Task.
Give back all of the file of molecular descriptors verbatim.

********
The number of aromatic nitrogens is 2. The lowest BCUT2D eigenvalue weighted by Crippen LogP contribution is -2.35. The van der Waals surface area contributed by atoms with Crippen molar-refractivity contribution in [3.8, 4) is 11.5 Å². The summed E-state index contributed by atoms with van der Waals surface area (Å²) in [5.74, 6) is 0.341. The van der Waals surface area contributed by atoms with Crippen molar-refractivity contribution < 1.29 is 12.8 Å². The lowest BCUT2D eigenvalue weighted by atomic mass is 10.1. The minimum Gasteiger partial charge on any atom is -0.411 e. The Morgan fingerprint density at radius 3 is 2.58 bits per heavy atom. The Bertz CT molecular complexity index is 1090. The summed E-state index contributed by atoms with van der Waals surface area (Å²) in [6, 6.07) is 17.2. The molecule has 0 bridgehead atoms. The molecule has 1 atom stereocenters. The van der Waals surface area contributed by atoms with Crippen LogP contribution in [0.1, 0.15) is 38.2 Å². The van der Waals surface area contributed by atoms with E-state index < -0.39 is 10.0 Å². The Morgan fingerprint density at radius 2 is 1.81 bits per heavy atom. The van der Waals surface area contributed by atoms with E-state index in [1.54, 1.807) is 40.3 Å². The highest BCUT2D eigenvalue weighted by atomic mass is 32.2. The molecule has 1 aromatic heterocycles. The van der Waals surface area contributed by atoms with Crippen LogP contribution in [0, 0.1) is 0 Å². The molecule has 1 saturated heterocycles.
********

The number of aromatic nitrogens is 2. The lowest BCUT2D eigenvalue weighted by Crippen LogP contribution is -2.35. The van der Waals surface area contributed by atoms with Crippen molar-refractivity contribution in [3.8, 4) is 11.5 Å². The summed E-state index contributed by atoms with van der Waals surface area (Å²) in [5.74, 6) is 0.341. The van der Waals surface area contributed by atoms with Crippen molar-refractivity contribution < 1.29 is 12.8 Å². The lowest BCUT2D eigenvalue weighted by atomic mass is 10.1. The minimum Gasteiger partial charge on any atom is -0.411 e. The Morgan fingerprint density at radius 3 is 2.58 bits per heavy atom. The Bertz CT molecular complexity index is 1090. The summed E-state index contributed by atoms with van der Waals surface area (Å²) in [6, 6.07) is 17.2. The molecule has 0 bridgehead atoms. The molecule has 1 atom stereocenters. The van der Waals surface area contributed by atoms with Crippen LogP contribution in [0.1, 0.15) is 38.2 Å². The van der Waals surface area contributed by atoms with E-state index < -0.39 is 10.0 Å². The Morgan fingerprint density at radius 2 is 1.81 bits per heavy atom. The van der Waals surface area contributed by atoms with E-state index in [1.54, 1.807) is 40.3 Å². The highest BCUT2D eigenvalue weighted by atomic mass is 32.2. The molecule has 1 aromatic heterocycles. The van der Waals surface area contributed by atoms with Crippen LogP contribution in [0, 0.1) is 0 Å². The molecule has 1 saturated heterocycles.